2008-08-01

Nong Shim "Shin Ramyun"

Brand: Nong Shim
Flavour: Shin Ramyun
Format: brick-in-packet
Packets: two
Identifiables: noodle cake, veggie bits, spice
Sodium: 2.10 grams

If I call this one of the more common uncommon varieties, will the English majors out there shoot me? Probably only if I use a preposition to end a sentence with.

It's a straight-forward ramen for a chaotic age. It's almost too precise. The noodle cake was perfectly round and fit just right in "Ben", the instructions were careful to note that I should boil nineteen-and-a-half ounces of water – I'm sure twenty would have been far too watered-down – and the packets were uniform in print design. Very spiffy, very classy. This comes across as a connoisseur's ramen.

Being the good little sheep that I am, I folowed the directions precisely. Did I say "sheep"? I mean, scientist. These are careful, objective instant noodle reviews. Friends, you're getting your ramen advice from a pro.

The package was fairly simple, the preparation was typical for this format of noodle (boil water, dump in packet contents, cook, eat), and after some of the adventures I've had it almost seemed a bit of a letdown. No unidentifiable bits? No scary packets of semi-liquid? Not even a wacky little spiral thing? (I am led to believe that such spiral things are called "naruto" so I looked it up. It turns out that they know ninjitsu and possibly harbour evil demon fox spirits. Thanks, Wikipedia!)

I poured the cooked noodles-and-broth into a bowl, then let it cool a bit while I started typing up the review. To my delight, the noodles proceeded to absorb a great deal of the broth over the next few minutes. The trained scientist in me is inclined to connect this phenomenon with the fact that I was gently making fun of both Japanese comics and Wikipedia, and I will likely repeat this experiment later.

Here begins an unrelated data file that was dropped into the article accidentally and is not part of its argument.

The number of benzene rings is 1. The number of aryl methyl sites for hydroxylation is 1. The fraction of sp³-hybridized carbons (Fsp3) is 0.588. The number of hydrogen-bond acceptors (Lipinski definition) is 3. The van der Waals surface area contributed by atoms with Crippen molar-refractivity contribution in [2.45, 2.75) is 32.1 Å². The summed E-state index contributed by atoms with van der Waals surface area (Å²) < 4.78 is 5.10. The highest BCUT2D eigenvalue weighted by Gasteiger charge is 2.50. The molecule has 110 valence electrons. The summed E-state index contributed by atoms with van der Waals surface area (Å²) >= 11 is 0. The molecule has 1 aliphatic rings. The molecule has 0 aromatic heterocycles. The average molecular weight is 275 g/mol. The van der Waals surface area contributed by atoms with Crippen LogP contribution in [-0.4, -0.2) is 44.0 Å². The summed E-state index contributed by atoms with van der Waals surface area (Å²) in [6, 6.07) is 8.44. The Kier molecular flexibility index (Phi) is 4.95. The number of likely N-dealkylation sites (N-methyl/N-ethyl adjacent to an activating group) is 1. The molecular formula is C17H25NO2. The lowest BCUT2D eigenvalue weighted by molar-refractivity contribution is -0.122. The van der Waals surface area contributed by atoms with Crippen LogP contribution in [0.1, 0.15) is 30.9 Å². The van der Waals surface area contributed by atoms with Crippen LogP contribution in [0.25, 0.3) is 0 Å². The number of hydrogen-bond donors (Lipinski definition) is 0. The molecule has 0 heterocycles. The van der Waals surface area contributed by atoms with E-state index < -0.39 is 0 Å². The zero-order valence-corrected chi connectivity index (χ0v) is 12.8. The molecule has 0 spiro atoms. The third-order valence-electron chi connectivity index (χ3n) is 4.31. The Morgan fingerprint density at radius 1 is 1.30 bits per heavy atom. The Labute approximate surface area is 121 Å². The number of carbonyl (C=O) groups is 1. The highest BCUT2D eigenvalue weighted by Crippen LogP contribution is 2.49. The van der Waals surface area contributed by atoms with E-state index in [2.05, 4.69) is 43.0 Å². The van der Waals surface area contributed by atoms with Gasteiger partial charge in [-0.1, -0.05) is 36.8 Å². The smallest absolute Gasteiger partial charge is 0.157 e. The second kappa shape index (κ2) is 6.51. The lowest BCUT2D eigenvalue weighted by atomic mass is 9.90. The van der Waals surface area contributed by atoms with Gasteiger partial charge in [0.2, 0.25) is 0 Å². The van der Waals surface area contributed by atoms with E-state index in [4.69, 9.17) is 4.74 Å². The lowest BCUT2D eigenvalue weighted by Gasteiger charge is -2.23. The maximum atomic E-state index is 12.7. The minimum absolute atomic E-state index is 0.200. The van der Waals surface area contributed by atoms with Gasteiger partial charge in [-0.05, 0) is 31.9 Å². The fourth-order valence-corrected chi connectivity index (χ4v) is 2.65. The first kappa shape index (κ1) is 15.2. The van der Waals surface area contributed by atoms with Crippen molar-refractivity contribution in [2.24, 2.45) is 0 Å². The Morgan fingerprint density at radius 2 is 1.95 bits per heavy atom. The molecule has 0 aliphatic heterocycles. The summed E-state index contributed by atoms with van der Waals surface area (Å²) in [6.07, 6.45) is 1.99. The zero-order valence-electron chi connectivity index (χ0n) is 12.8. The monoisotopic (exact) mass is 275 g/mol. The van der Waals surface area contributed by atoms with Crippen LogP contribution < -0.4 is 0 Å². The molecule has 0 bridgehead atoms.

How's the flavour? That's really all that my readers wish to hear from me, yes? The flavour is better than the average ramen, though it does have that not-particularly-identifiable-but-slightly-beefy nature that is becoming expected of any packet or container that claims to be spicy but says little else about itself. It is indeed spicy; it would be a three if the spice didn't linger as much, but it stands at a low four by my scale and I'm sticking to that completely scientific opinion. This brand doesn't surprise, but it also doesn't let the eater down. It's the best of the mediocre.

Also notable is that the packet claims the one-hundred-twenty gram brick to be about two fifty-six gram servings. I think this is merely a ploy to cut the sodium number.

Numbers: packaging 3, preparation 2, heat 4, flavour 3, overall 3

Music: Prophecy - Kong In Concert - Chekan Winter (Northern Hemisphere)

3 comments:

baxil said...

> the instructions were careful to note that I should boil nineteen-and-a-half ounces of water

Keep in mind that the average ramen packet is sold in civilized countries that use real measurement systems; it makes much more sense in metric.

So, basically, stop whining and get yourself a 576.6-ml measuring cup.

Lewis said...

Ohman, there's a local chain here that stocks those.
They're way better than most of the crap ramen you can get here..

Jessie Tracer / Electric Keet said...

Baxil:
Heh. Seriously, there are usually directions that involve 220ml measures and such, so I think it's just plain arbitrary.

Lewis:
Yeah, Shin Ramyun is definitely a good option as a step up from generic Maruchan packets. For one, it doesn't end with me dumping chili sauce in until it's vaguely interesting.